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Articles > Recovery: > How's Your Self-Concept?

How's Your Self-Concept?

“The most important one [commandment],” answered Jesus, “is this: ‘Hear, O Israel: The Lord our God, the Lord is one. Love the Lord your God with all your heart and with all your soul and with all your mind and with all your strength.’ The second is this: ‘Love your neighbor as yourself.’ There is no commandment greater than these.”1 (Italics added)

If I were to give you nine compliments and one criticism, chances are that that one criticism would affect you much more than the nine compliments I gave you. This is because most of us don't have a perfect self-image. If we did, criticisms would rarely bother or upset us.

Psychologist Dorothy Briggs wisely pointed out that the way we feel about ourselves affects our entire life: our happiness, marriage, work, personal relationships, creativity and stability.

In other words one's self-concept is the mainspring that steers every child and every person to success or failure as a human being. A healthy self-concept and self-image is therefore one of the greatest gifts we can find for ourselves and pass on to our children.

The self-concept is basically comprised of three parts: (1) The self-image; that is, how we picture or see ourselves; (2) Self-esteem which is how we feel about ourselves; and (3) Self-worth, that is, how much we value ourselves. All of these add up to one's level of self-acceptance, which is how well we love and accept ourselves in a healthy way. Unfortunately, as long as we don't love and accept ourselves, it is very difficult to believe and feel that anyone else loves and accepts us.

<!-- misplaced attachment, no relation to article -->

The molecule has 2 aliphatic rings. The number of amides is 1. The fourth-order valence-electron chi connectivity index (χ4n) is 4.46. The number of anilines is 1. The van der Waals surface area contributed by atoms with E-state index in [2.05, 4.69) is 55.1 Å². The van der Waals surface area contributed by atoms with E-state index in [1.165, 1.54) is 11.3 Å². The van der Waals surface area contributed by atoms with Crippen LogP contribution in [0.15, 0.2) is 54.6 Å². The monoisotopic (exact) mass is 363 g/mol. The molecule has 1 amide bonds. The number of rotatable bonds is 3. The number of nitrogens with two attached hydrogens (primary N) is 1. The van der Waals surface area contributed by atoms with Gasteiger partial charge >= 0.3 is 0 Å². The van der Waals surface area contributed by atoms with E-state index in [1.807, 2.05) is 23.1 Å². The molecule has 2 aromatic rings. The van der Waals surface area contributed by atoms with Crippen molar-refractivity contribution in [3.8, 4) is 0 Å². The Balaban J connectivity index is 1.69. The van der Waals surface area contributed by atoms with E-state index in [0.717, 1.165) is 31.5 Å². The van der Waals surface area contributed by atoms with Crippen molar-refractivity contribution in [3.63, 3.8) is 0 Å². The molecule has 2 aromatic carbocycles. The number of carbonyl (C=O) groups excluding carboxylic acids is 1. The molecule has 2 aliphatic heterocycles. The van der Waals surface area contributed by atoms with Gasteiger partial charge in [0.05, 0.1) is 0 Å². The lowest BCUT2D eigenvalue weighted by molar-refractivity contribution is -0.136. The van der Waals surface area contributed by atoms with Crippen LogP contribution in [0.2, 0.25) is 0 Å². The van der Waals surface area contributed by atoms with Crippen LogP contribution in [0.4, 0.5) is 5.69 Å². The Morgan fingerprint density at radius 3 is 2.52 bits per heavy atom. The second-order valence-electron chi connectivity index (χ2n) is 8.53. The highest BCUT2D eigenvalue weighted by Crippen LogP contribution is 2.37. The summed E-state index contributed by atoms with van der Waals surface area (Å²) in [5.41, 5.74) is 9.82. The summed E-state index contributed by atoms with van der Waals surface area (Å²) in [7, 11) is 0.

God's design for each of us was to learn self-love and acceptance when growing up through unconditional love from our parents. However, if we didn't receive this then, it is essential that we receive it now. And how do we do this? First, realize that we can only ever feel fully loved and accepted to the degree that we are known. Second, we thus need a loving, safe, and trusted person, group, or counselor with whom we can be totally open and honest confessing all of our weaknesses, failures and sins—as well as our strengths—and be known, loved and accepted for whom we truly are. Third, through such supportive friends and their unconditional love and acceptance, little by little, we learn to love and accept ourselves in a healthy and non-conceited way.

Finally, we also need to learn to love and accept ourselves in the same way that God loves us. He knows us fully and, no matter what we have ever done or failed to do, He loves us unconditionally as we are. At the same time, however, he loves us too much to leave us as we are, because His plan for each of us is that we grow to become whole and mature in every area of life.

To know and experience God's love, we first need to accept His forgiveness and be sure that we are a true Christian. For help to do this, see the article, "How to Be Sure You're a Real Christian" at:

Suggested prayer: "Dear God, please help me to know and experience your unconditional love, and through your love and that of supportive and trusted friends, learn to love and accept myself in a healthy way. And please use me to be a safe and trusted supportive friend to others who also need to experience your love and develop a healthy self-concept … all for your glory. Thank you for hearing and answering my prayer. Gratefully in Jesus' name, amen."

1. Mark 12:29-31 (NIV).

Note: For further help see the article, "Developing a Healthy Self-Image" at:


All articles on this website are written by
Richard (Dick) Innes unless otherwise stated.

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